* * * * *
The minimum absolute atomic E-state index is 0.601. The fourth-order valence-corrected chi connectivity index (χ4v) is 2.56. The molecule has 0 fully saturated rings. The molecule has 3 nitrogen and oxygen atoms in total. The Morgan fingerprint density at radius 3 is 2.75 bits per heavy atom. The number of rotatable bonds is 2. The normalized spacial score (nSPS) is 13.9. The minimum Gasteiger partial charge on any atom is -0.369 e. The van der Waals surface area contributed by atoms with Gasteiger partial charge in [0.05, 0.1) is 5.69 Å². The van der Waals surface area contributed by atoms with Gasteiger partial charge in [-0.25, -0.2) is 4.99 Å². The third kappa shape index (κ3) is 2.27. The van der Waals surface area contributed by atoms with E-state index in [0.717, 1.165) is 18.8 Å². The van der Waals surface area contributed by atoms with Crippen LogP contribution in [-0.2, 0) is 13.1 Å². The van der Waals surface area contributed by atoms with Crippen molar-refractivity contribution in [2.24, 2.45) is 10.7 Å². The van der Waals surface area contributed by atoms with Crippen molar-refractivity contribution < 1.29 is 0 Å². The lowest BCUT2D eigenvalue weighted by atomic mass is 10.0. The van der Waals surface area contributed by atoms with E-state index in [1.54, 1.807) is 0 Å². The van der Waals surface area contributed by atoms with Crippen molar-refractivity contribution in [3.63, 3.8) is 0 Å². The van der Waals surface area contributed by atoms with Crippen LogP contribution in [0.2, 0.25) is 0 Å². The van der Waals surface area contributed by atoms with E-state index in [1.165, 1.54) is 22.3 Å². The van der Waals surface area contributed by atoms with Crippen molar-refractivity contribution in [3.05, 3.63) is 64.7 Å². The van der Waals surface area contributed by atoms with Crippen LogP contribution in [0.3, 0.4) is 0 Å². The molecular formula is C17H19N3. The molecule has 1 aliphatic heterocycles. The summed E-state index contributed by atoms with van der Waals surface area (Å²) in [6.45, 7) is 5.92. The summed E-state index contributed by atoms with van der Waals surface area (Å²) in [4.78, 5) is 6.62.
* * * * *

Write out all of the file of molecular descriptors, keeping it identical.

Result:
The minimum absolute atomic E-state index is 0.601. The fourth-order valence-corrected chi connectivity index (χ4v) is 2.56. The molecule has 0 fully saturated rings. The molecule has 3 nitrogen and oxygen atoms in total. The Morgan fingerprint density at radius 3 is 2.75 bits per heavy atom. The number of rotatable bonds is 2. The normalized spacial score (nSPS) is 13.9. The minimum Gasteiger partial charge on any atom is -0.369 e. The van der Waals surface area contributed by atoms with Gasteiger partial charge in [0.05, 0.1) is 5.69 Å². The van der Waals surface area contributed by atoms with Gasteiger partial charge in [-0.25, -0.2) is 4.99 Å². The third kappa shape index (κ3) is 2.27. The van der Waals surface area contributed by atoms with E-state index in [0.717, 1.165) is 18.8 Å². The van der Waals surface area contributed by atoms with Crippen LogP contribution in [-0.2, 0) is 13.1 Å². The van der Waals surface area contributed by atoms with Crippen molar-refractivity contribution in [2.24, 2.45) is 10.7 Å². The van der Waals surface area contributed by atoms with Crippen molar-refractivity contribution < 1.29 is 0 Å². The lowest BCUT2D eigenvalue weighted by atomic mass is 10.0. The van der Waals surface area contributed by atoms with E-state index in [1.54, 1.807) is 0 Å². The van der Waals surface area contributed by atoms with Crippen molar-refractivity contribution in [3.63, 3.8) is 0 Å². The van der Waals surface area contributed by atoms with Crippen LogP contribution in [0.2, 0.25) is 0 Å². The van der Waals surface area contributed by atoms with E-state index in [1.165, 1.54) is 22.3 Å². The van der Waals surface area contributed by atoms with Crippen molar-refractivity contribution in [3.05, 3.63) is 64.7 Å². The van der Waals surface area contributed by atoms with Crippen LogP contribution in [0.3, 0.4) is 0 Å². The molecular formula is C17H19N3. The molecule has 1 aliphatic heterocycles. The summed E-state index contributed by atoms with van der Waals surface area (Å²) in [6.45, 7) is 5.92. The summed E-state index contributed by atoms with van der Waals surface area (Å²) in [4.78, 5) is 6.62.